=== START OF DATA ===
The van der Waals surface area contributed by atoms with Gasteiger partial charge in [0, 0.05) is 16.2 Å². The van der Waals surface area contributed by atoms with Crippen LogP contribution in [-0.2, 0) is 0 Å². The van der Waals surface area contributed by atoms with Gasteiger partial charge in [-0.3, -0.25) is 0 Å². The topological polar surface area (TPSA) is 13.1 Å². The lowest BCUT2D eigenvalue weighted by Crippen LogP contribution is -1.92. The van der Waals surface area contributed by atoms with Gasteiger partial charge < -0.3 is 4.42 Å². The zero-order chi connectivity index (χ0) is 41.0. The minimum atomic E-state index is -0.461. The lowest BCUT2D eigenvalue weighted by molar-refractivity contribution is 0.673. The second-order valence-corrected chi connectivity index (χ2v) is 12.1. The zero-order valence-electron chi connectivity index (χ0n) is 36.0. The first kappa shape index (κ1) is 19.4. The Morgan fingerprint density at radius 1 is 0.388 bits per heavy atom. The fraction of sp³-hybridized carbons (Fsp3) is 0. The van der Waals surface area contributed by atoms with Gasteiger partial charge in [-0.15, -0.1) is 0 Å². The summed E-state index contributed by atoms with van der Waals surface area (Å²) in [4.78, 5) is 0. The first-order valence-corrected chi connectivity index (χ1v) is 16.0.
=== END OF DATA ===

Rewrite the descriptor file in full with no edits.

The van der Waals surface area contributed by atoms with Gasteiger partial charge in [0, 0.05) is 16.2 Å². The van der Waals surface area contributed by atoms with Crippen LogP contribution in [-0.2, 0) is 0 Å². The van der Waals surface area contributed by atoms with Gasteiger partial charge in [-0.3, -0.25) is 0 Å². The topological polar surface area (TPSA) is 13.1 Å². The lowest BCUT2D eigenvalue weighted by Crippen LogP contribution is -1.92. The van der Waals surface area contributed by atoms with Gasteiger partial charge < -0.3 is 4.42 Å². The zero-order chi connectivity index (χ0) is 41.0. The minimum atomic E-state index is -0.461. The lowest BCUT2D eigenvalue weighted by molar-refractivity contribution is 0.673. The second-order valence-corrected chi connectivity index (χ2v) is 12.1. The zero-order valence-electron chi connectivity index (χ0n) is 36.0. The first kappa shape index (κ1) is 19.4. The Morgan fingerprint density at radius 1 is 0.388 bits per heavy atom. The fraction of sp³-hybridized carbons (Fsp3) is 0. The van der Waals surface area contributed by atoms with Gasteiger partial charge in [-0.15, -0.1) is 0 Å². The summed E-state index contributed by atoms with van der Waals surface area (Å²) in [4.78, 5) is 0. The first-order valence-corrected chi connectivity index (χ1v) is 16.0.